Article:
We are now 1 week removed from the end of the inaugural Autumn Nations Cup, and so the only thing left to do is pick my Team of the Tournament. This year’s competition was far from perfect, with COVID-19 causing all of Fiji’s pool games to be cancelled, very little prep time for the Georgians and a player usage agreement with the Top 14 leaving the French only able to use each player a couple of times – leading to them playing their final with an inexperienced squad of fringe players.
Of course, this did not help for picking a team of the tournament as some players only featured in 1 match, whereas others got the full 4 matches, and I have generally chosen to give more credit for consistency than a great one-off performance.
As always, I’d love to hear who you would pick, but without further ado, my Team of the 2020 Tri Nations is:
1) Danilo Fischetti: It’s so great seeing an Italian prop putting in great performances again! The Zebre prop has secured the number 1 jersey for the Azzurri over the last year with a number of powerful performances. Fischetti throws his weight about in defence but also has the control of his body to stay on his feet and lock in over the ball to win a number of turnovers.
2) Jamie George: The England pack is an absolute beast, and Jamie George is certainly a grateful beneficiary of that, being able to hang on at the back of the maul to drop over the line for simple tries. However, he plays a key role in setting this up with his reliability at the set piece, while he is also a solid defender who is also comfortable with the ball in hand.
3) Kyle Sinckler: Sticking with the England pack and Kyle Sinckler gets the nod here as part of a front row that demolished all that challenged it. The Bristol tighthead has always had the talent but has matured and cut out the stupid penalties, to make himself a real force in the game.
4) Maro Itoje: I’m not the biggest fan of the England lock as he gives away some truly brainless penalties an should be penalised much more often, but even I can recognise that he is a phenomenal player and when he gets it right, he gets it very right, with a number of turnovers and constant hassling at the opposition lineout.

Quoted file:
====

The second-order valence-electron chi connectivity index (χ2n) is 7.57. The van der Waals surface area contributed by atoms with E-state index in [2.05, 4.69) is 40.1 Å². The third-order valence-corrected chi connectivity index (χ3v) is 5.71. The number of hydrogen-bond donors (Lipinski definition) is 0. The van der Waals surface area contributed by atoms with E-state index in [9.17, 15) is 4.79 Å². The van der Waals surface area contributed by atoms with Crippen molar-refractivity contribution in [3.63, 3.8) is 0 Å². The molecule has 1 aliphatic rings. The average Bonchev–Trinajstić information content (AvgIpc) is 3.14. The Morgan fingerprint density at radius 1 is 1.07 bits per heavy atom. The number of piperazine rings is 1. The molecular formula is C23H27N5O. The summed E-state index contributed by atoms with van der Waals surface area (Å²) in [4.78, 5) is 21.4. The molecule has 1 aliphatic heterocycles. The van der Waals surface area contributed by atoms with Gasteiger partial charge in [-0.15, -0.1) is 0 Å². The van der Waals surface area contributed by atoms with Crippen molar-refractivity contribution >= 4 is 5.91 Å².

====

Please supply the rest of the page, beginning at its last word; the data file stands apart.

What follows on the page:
5) James Ryan: I certainly found it hard to pick a second player here, but instead settled on James Ryan. Similar to Itoje, I am not as high on him as the rest of the world seems to be, and the issues with the Irish lineout certainly don’t help, but he has an engine on him and will continually put in the hard carries and tackles.
6) Jamie Ritchie: The Scottish flanker is a constant nuisance, there is no finer praise I can give. Dangerous at the breakdown and a threat with ball in hand when there is space in front of him, you can always rely on him to put in consistent performances.
7) Justin Tipuric: The Welshman was one of the few positives for Wayne Pivac’s men and like Ritchie, you always know that you’re going to get a 110% performance from him. We always know that he is dangerous around the breakdown, but this tournament also gave us a timely reminder of just how dangerous he is carrying in space.
8) Caelan Doris: I really enjoy watching the Leinster back row play, as he provides such a reliable carrying option for Andy Farrell, able to make the hard yards in tight, but also able to open up his stride in wider areas to make the big metres. He’s the kind of player who will take Ireland to the next level.
9) Antoine Dupont: Dupont is without a doubt one of the best scrum halves in the world and an absolute joy to watch. He may have had limited minutes in the tournament, but does so much with his time on the pitch that he still set himself above everyone else, helped in part with a number of teams lacking consistency at the position during their matches.
10) Matthieu Jalibert: Jalibert looks to be locked in as the back-up to Romain Ntamack for now and certainly needs to get more experience at international level, but looked very promising during this tournament. He continued the running of the French attack in Ntamack’s absence an was reliable off the tee, being a key part of France’s run to the final, where his injury proved costly.
11) Duhan van der Merwe: Scotland’s new 6′ 4″ wing gives an extra dimension to their attack. Allowed the freedom to come looking for the ball, van der Merwe gives a physical option in the back line, while still having the pace to take advantage of any clean air, and the brain to create great attacking opportunities with snipes around the breakdown or clever running lines.
12) Merab Sharikadze: Many may be surprised to see a Georgian make the list, but the Lelos’ captain led by example throughout the tournament and constantly provided a staunch defensive barrier to hassle opponents.
13) Chris Farrell: The Munster centre took his chances to play with aplomb, providing a solid defence while being arguably one of their better players in attack, though his chances were much more limited with Ireland’s territory-focused gameplan when Ross Byrne was at 10.
14) Hugo Keenan: The new man on the scene for Ireland has surely secured his place in the Irish back 3. Comfortable under the high ball and with good footwork, Keenan provides reliability at the highest level while also bringing a genuine attacking threat.
15) Brice Dulin: Arguably one of the biggest beneficiaries from the match limit agreement between the Top 14 and the French national team, Dulin was given the chance to show his quality against Italy and England. His silky footwork made him dangerous in space and his high bomb added another weapon to the French arsenal.